The better controlled your diabetes is, the better your chances of coming through COVID-19 without developing dangerous complications. Being on the right treatment, alongside a healthy diet and good levels of exercise in order to keep weight at an optimal level are key.

 Lung disease

Having a chronic lung condition is another risk factor for becoming seriously unwell with COVID-19. Lung conditions that increase this risk include: asthma, if it’s moderate to severe; chronic obstructive pulmonary disease (COPD), including emphysema and chronic bronchitis; damaged or scarred lung tissue such as interstitial lung disease – including idiopathic pulmonary fibrosis; cystic fibrosis, with or without lung or other solid organ transplant; and pulmonary hypertension – high blood pressure in the lungs.

In general terms, the more severe the lung condition, the higher the risk of serious illness from COVID-19, which is primarily a disease of the lungs. COVID-19 can cause a condition known as Acute Respiratory Distress Syndrome (ARDS), which occurs when an infection causes fluid to build up in the lungs, affecting the exchange of oxygen and carbon dioxide, this can cause people to become short of breath and for their blood oxygen levels to drop to dangerously low levels.

If the lungs are already underperforming because of a previous or underlying lung condition then they are likely to become overwhelmed and ARDS can set in sooner. There are studies to suggest those with the common lung condition, chronic pulmonary airway disease – usually caused by damage due to smoking tobacco – have an increased number of ACE2 receptors in parts of their airways. These are the receptors that the coronavirus spike protein binds to in order to enter human cells and cause an infection. The more of these receptors, the higher the risk of infection.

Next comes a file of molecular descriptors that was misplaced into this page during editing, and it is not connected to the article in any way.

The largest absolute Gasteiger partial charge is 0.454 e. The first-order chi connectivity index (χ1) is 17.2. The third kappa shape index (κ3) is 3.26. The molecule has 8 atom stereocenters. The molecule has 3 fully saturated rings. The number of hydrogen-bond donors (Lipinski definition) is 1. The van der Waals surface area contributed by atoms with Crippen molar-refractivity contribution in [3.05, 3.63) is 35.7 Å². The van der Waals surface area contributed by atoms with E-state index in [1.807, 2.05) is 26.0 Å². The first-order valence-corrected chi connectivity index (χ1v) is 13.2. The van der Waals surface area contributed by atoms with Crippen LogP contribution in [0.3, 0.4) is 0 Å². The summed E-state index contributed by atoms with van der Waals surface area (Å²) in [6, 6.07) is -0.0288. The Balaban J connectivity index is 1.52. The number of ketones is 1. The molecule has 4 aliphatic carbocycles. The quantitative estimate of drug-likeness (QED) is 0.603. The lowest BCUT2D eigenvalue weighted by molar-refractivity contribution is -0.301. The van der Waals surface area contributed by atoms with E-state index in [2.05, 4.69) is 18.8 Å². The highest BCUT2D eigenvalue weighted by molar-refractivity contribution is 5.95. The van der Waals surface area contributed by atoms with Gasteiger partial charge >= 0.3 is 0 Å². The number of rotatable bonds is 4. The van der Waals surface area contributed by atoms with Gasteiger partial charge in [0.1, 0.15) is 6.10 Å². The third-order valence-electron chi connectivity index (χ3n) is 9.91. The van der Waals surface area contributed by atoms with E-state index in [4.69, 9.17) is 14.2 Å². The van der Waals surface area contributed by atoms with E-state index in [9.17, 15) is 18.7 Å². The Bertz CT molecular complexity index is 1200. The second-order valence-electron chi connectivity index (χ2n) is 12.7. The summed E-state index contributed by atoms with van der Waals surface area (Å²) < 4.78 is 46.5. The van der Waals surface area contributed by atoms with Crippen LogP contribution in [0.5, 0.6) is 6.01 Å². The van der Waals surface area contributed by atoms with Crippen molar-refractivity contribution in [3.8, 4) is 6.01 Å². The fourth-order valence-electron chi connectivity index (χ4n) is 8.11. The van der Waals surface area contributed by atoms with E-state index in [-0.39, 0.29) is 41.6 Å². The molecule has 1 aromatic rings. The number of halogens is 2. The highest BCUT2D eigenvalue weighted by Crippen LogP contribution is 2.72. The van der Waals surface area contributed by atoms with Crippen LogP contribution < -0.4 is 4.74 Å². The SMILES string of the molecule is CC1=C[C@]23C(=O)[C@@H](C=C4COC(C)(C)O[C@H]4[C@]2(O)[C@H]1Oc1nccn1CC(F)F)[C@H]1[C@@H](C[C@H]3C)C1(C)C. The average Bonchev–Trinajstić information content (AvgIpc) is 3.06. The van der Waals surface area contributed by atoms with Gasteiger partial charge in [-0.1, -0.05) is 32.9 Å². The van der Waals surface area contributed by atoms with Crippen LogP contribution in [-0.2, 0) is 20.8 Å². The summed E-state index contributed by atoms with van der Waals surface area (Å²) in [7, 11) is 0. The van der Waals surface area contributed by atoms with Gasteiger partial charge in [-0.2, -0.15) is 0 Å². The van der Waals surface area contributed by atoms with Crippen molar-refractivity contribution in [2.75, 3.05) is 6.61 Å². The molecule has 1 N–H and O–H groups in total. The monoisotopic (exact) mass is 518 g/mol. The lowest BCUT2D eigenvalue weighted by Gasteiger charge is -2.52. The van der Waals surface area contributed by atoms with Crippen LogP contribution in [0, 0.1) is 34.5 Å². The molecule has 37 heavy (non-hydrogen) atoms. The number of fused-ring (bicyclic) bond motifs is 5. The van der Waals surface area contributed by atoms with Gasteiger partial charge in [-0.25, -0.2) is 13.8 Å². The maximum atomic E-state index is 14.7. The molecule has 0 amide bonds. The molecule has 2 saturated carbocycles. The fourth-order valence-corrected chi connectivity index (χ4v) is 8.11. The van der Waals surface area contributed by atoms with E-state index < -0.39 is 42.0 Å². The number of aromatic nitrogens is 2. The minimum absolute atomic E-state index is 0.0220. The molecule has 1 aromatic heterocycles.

The best advice to anyone, regardless of whether they have an underlying lung condition or not, is to stop smoking. This is the kindest thing you can do for your lungs. Many of the lung conditions listed are not caused by smoking, in which case sticking to social distancing measures and making sure you are on the right treatment in order to manage your lung condition is key.

There are many other comorbidities that increase the risk of developing serious illness from COVID-19, including certain cancers, immune system disorders and kidney disease. Whatever the risk, as always reducing your risk through mask-wearing, social distancing and going for the vaccine when called is absolutely key.